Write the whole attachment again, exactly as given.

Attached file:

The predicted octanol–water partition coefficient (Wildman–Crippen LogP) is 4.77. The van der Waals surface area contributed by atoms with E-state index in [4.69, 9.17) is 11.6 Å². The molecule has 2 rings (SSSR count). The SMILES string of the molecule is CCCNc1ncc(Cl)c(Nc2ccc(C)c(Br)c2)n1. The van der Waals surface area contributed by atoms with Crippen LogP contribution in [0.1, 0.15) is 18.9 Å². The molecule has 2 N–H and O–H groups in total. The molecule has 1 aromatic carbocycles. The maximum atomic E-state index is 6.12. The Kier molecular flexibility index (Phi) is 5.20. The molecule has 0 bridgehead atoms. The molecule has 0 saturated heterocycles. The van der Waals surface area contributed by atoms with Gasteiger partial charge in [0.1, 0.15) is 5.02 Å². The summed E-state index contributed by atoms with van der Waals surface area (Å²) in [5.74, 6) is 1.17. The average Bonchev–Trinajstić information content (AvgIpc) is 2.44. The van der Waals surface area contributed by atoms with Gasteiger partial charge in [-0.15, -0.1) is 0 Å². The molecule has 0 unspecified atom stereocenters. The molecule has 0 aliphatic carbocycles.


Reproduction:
The predicted octanol–water partition coefficient (Wildman–Crippen LogP) is 4.77. The van der Waals surface area contributed by atoms with E-state index in [4.69, 9.17) is 11.6 Å². The molecule has 2 rings (SSSR count). The SMILES string of the molecule is CCCNc1ncc(Cl)c(Nc2ccc(C)c(Br)c2)n1. The van der Waals surface area contributed by atoms with Crippen LogP contribution in [0.1, 0.15) is 18.9 Å². The molecule has 2 N–H and O–H groups in total. The molecule has 1 aromatic carbocycles. The maximum atomic E-state index is 6.12. The Kier molecular flexibility index (Phi) is 5.20. The molecule has 0 bridgehead atoms. The molecule has 0 saturated heterocycles. The van der Waals surface area contributed by atoms with Gasteiger partial charge in [0.1, 0.15) is 5.02 Å². The summed E-state index contributed by atoms with van der Waals surface area (Å²) in [5.74, 6) is 1.17. The average Bonchev–Trinajstić information content (AvgIpc) is 2.44. The van der Waals surface area contributed by atoms with Gasteiger partial charge in [-0.15, -0.1) is 0 Å². The molecule has 0 unspecified atom stereocenters. The molecule has 0 aliphatic carbocycles.